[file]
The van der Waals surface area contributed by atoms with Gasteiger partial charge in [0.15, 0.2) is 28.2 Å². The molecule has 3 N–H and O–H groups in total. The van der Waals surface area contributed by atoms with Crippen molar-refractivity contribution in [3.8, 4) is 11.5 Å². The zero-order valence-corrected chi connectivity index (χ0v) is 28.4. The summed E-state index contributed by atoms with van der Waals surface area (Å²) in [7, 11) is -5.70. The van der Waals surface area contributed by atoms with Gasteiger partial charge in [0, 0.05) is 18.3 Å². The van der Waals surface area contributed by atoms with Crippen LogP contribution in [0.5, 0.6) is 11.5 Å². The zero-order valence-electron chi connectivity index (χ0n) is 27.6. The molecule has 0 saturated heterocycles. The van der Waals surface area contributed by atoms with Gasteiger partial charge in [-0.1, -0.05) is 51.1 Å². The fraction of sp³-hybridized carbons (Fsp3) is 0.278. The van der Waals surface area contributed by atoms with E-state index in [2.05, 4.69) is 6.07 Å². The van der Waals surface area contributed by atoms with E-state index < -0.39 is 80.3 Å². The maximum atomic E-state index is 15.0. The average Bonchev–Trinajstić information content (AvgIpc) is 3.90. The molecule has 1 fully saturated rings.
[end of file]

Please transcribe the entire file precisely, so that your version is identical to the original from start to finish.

The van der Waals surface area contributed by atoms with Gasteiger partial charge in [0.15, 0.2) is 28.2 Å². The molecule has 3 N–H and O–H groups in total. The van der Waals surface area contributed by atoms with Crippen molar-refractivity contribution in [3.8, 4) is 11.5 Å². The zero-order valence-corrected chi connectivity index (χ0v) is 28.4. The summed E-state index contributed by atoms with van der Waals surface area (Å²) in [7, 11) is -5.70. The van der Waals surface area contributed by atoms with Gasteiger partial charge in [0, 0.05) is 18.3 Å². The van der Waals surface area contributed by atoms with Crippen LogP contribution in [0.5, 0.6) is 11.5 Å². The zero-order valence-electron chi connectivity index (χ0n) is 27.6. The molecule has 0 saturated heterocycles. The van der Waals surface area contributed by atoms with Gasteiger partial charge in [-0.1, -0.05) is 51.1 Å². The fraction of sp³-hybridized carbons (Fsp3) is 0.278. The van der Waals surface area contributed by atoms with E-state index in [2.05, 4.69) is 6.07 Å². The van der Waals surface area contributed by atoms with E-state index < -0.39 is 80.3 Å². The maximum atomic E-state index is 15.0. The average Bonchev–Trinajstić information content (AvgIpc) is 3.90. The molecule has 1 fully saturated rings.